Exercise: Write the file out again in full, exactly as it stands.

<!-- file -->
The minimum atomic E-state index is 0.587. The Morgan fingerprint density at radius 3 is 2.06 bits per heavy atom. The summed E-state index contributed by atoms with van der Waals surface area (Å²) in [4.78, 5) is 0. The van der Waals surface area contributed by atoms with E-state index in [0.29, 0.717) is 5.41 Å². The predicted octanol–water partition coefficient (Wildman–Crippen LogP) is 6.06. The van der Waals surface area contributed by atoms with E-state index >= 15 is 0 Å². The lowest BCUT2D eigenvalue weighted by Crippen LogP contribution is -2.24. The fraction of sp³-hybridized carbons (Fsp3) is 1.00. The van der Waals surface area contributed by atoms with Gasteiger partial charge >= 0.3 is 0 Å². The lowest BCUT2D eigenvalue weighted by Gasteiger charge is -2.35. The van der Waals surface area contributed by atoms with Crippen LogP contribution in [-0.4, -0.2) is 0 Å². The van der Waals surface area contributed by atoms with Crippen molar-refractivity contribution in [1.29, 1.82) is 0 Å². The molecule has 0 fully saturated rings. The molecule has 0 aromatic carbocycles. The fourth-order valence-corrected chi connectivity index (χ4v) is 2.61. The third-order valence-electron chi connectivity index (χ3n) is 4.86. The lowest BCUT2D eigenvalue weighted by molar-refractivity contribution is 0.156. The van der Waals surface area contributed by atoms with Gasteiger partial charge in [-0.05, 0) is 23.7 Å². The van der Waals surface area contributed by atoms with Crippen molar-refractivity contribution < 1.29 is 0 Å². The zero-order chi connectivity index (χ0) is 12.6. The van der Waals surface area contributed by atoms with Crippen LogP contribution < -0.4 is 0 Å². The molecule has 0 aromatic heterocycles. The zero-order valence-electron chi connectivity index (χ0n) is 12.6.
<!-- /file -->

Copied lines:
The minimum atomic E-state index is 0.587. The Morgan fingerprint density at radius 3 is 2.06 bits per heavy atom. The summed E-state index contributed by atoms with van der Waals surface area (Å²) in [4.78, 5) is 0. The van der Waals surface area contributed by atoms with E-state index in [0.29, 0.717) is 5.41 Å². The predicted octanol–water partition coefficient (Wildman–Crippen LogP) is 6.06. The van der Waals surface area contributed by atoms with E-state index >= 15 is 0 Å². The lowest BCUT2D eigenvalue weighted by Crippen LogP contribution is -2.24. The fraction of sp³-hybridized carbons (Fsp3) is 1.00. The van der Waals surface area contributed by atoms with Gasteiger partial charge >= 0.3 is 0 Å². The lowest BCUT2D eigenvalue weighted by Gasteiger charge is -2.35. The van der Waals surface area contributed by atoms with Crippen LogP contribution in [-0.4, -0.2) is 0 Å². The van der Waals surface area contributed by atoms with Crippen molar-refractivity contribution in [1.29, 1.82) is 0 Å². The molecule has 0 fully saturated rings. The molecule has 0 aromatic carbocycles. The fourth-order valence-corrected chi connectivity index (χ4v) is 2.61. The third-order valence-electron chi connectivity index (χ3n) is 4.86. The lowest BCUT2D eigenvalue weighted by molar-refractivity contribution is 0.156. The van der Waals surface area contributed by atoms with Gasteiger partial charge in [-0.05, 0) is 23.7 Å². The van der Waals surface area contributed by atoms with Crippen molar-refractivity contribution < 1.29 is 0 Å². The zero-order chi connectivity index (χ0) is 12.6. The van der Waals surface area contributed by atoms with Crippen LogP contribution < -0.4 is 0 Å². The molecule has 0 aromatic heterocycles. The zero-order valence-electron chi connectivity index (χ0n) is 12.6.